As a legal advisor to the Western Australian Development Corporation, Bishop assisted in the incorporation of several new government enterprises, including Gold Corporation (the operator of the Perth Mint), LandCorp, and Eventscorp (a division of Tourism Western Australia).[8] Robinson Cox merged into the larger firm of Clayton Utz in 1992, and she was made managing partner of the firm's Perth office in 1994.[6] In the same year, she took up an appointment as chair of the state government's Town Planning Appeal Tribunal, serving a three-year term.[11] In 1996, Bishop attended Harvard Business School for eight weeks to complete an advanced management program for senior managers.[12] She has credited one of her lecturers there, George C. Lodge, with inspiring her to enter public life.[13] In 1997, she was elected to the senate of Murdoch University and appointed as a director of the Special Broadcasting Service (SBS).[6]

Early political involvementEdit

Bishop joined the Liberal Party in 1992. She has credited the WA Inc scandal with making her think she "did not ever want to see a Labor government elected again".[8] She was chosen as the president of the party's CBD branch in the same year she joined the party, serving until 1997.[6] In 1998, Senator Nick Minchin invited her to serve as an appointed delegate to the 1998 national constitutional convention. She was a "minimalist republican", and voted against the final model because she considered it too radical and unlikely to succeed at a referendum. At the convention, she became acquainted with Peter Costello, at the time serving as federal treasurer under John Howard.[13]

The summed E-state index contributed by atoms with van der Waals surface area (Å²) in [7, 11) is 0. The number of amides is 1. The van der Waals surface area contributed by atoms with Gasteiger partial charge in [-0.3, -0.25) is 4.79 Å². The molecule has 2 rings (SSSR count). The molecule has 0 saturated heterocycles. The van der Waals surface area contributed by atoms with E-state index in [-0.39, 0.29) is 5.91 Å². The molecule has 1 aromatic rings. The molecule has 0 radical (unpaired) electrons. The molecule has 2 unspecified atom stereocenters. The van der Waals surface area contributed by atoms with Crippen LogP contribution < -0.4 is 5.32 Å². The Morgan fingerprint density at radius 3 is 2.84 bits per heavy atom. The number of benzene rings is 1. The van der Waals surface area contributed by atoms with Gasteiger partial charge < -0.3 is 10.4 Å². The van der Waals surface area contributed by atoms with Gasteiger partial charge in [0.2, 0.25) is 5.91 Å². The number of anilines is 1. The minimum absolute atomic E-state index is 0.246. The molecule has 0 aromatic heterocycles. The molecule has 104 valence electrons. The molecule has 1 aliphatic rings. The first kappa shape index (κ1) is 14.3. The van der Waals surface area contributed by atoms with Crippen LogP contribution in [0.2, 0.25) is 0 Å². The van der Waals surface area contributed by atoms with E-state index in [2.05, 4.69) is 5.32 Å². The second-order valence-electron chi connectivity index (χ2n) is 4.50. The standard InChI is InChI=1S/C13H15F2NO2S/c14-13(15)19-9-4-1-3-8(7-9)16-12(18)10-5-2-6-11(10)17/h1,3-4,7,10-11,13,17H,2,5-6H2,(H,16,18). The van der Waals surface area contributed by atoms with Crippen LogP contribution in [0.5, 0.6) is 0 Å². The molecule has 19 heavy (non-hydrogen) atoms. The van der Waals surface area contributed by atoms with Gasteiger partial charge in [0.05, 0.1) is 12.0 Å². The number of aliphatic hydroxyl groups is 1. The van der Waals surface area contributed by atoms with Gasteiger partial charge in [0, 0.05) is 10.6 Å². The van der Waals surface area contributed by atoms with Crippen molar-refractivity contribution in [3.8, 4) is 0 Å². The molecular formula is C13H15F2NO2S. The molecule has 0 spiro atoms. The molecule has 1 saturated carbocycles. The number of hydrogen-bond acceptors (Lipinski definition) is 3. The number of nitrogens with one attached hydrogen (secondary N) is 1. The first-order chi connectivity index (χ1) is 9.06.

Howard GovernmentEdit

First years in parliamentEdit

Prior to the 1998 federal election, Bishop won Liberal preselection for the Division of Curtin, which takes in Perth's western suburbs. Her preselection bid received the support of Premier Richard Court, who had earmarked her as a future member of federal cabinet.[8] The seat had been held for 17 years by Allan Rocher, who was a personal friend of Prime Minister John Howard but had left the Liberals in 1995 to sit as an independent. Howard did not want the Liberals to run a candidate against Rocher, and refused to campaign for Bishop; however, Peter Costello and Alexander Downer both supported her candidacy and Costello launched her campaign.[13] At the election, she reclaimed the seat for the Liberals with a large swing in her favour.[4]